The federal and Victorian governments announced on March 27 a two-year extension of the controversial Regional Forest Agreements (RFAs) for East Gippsland, the North East and the Central Highlands. They will be reassessed at the end of the two-year period.
Scientists and conservationists have called on the federal government to strengthen Australia’s national environment laws, chiefly the Environment Protection and Biodiversity Conservation Act (EPBCA).
Environmentalists are outraged that Deputy Prime Minister Barnaby Joyce has called for a review of the protection status of Victoria’s faunal emblem, the critically endangered Leadbeater’s possum, so new logging zones in Victoria’s central highlands can be opened.
Joyce wrote to Victorian Premier Daniel Andrews on March 26, criticising the decision to reduce the logging quota offered to Gippsland’s Heyfield mill operators Australian Sustainable Hardwood (ASH) from 155,000 cubic metres a year to 80,000 cubic metres in 2017–18 and 60,000 cubic metres in the next two years.
Volunteer conservationists forced a last minute stay of execution for a section of forest near Toolangi that they had shown was home to the critically endangered Leadbeater's possum, which VicForests contractors were due to clearfell within days.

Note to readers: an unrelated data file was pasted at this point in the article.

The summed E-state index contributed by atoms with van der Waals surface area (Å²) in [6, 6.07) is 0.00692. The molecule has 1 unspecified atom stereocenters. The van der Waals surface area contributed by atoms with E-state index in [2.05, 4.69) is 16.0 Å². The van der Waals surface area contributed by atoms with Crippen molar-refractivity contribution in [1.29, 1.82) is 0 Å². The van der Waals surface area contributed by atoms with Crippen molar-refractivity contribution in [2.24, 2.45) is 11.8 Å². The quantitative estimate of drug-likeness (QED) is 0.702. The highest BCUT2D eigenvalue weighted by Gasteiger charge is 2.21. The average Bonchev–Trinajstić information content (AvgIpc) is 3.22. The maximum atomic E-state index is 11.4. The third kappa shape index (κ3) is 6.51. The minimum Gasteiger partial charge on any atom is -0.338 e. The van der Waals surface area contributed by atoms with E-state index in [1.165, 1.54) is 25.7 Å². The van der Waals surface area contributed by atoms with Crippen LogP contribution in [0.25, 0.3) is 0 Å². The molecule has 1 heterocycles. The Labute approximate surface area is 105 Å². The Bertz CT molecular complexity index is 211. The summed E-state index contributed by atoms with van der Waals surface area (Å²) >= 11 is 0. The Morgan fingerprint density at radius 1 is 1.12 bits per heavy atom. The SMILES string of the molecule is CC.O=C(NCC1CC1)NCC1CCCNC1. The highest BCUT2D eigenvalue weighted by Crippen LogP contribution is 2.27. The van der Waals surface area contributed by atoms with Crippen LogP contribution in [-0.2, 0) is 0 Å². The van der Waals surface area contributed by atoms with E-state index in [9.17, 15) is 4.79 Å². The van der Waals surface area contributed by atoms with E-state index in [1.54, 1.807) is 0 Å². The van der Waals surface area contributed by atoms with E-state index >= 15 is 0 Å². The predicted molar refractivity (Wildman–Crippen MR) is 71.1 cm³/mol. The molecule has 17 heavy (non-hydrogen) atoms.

Despite finding evidence of the possum in mid-April, posted as a video on facebook, “citizen scientists” monitoring logging operations were alarmed on May 4 to find the Imperium logging coupe where the possum was found was due to commence logging any day.
A plan for a new national park to protect the endangered Leadbeater's possum has been dealt a blow with revelations VicForests has locked in millions of dollars of new logging contracts.
State Labor ducked a promise to create a Great Forest national park in the recent state election following pressure from the CFMEU, which had threatened to campaign against Labor on the basis that ending logging in the area would threaten jobs.
Thirty environmental, scientific and recreation groups have called on the new Victorian government to create the Great Forest National Park.
The proposed park would add 355,000 hectares of protected forests to the existing 170,000 hectares of parks and protected areas in the Central Highlands of Victoria by amalgamating a group of smaller parks. The park would stretch from Healesville to Kinglake in the west, through to Baw-Baw plateau in the east and north to Eildon.